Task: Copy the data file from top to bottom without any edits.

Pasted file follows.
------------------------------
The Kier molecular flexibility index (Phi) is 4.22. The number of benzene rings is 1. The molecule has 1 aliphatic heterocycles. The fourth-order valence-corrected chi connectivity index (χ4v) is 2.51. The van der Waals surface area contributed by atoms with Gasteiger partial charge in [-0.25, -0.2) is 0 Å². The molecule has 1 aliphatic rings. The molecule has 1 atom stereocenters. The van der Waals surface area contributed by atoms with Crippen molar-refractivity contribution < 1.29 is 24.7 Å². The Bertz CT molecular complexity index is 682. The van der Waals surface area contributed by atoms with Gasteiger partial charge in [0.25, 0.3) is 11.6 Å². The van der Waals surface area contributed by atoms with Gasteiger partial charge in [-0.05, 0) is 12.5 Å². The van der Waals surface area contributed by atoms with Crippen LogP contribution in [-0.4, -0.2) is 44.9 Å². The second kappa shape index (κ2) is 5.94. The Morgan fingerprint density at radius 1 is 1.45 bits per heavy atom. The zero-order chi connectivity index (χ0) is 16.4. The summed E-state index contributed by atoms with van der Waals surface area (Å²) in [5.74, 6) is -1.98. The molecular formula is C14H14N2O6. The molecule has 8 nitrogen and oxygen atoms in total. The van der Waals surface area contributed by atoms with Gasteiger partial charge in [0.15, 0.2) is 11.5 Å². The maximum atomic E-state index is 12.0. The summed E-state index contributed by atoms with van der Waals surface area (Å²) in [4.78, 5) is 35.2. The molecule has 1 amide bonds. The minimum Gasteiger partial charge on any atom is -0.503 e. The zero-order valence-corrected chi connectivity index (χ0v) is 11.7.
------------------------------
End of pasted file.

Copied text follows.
The Kier molecular flexibility index (Phi) is 4.22. The number of benzene rings is 1. The molecule has 1 aliphatic heterocycles. The fourth-order valence-corrected chi connectivity index (χ4v) is 2.51. The van der Waals surface area contributed by atoms with Gasteiger partial charge in [-0.25, -0.2) is 0 Å². The molecule has 1 aliphatic rings. The molecule has 1 atom stereocenters. The van der Waals surface area contributed by atoms with Crippen molar-refractivity contribution < 1.29 is 24.7 Å². The Bertz CT molecular complexity index is 682. The van der Waals surface area contributed by atoms with Gasteiger partial charge in [0.25, 0.3) is 11.6 Å². The van der Waals surface area contributed by atoms with Gasteiger partial charge in [-0.05, 0) is 12.5 Å². The van der Waals surface area contributed by atoms with Crippen LogP contribution in [-0.4, -0.2) is 44.9 Å². The second kappa shape index (κ2) is 5.94. The Morgan fingerprint density at radius 1 is 1.45 bits per heavy atom. The zero-order chi connectivity index (χ0) is 16.4. The summed E-state index contributed by atoms with van der Waals surface area (Å²) in [5.74, 6) is -1.98. The molecular formula is C14H14N2O6. The molecule has 8 nitrogen and oxygen atoms in total. The van der Waals surface area contributed by atoms with Gasteiger partial charge in [0.15, 0.2) is 11.5 Å². The maximum atomic E-state index is 12.0. The summed E-state index contributed by atoms with van der Waals surface area (Å²) in [4.78, 5) is 35.2. The molecule has 1 amide bonds. The minimum Gasteiger partial charge on any atom is -0.503 e. The zero-order valence-corrected chi connectivity index (χ0v) is 11.7.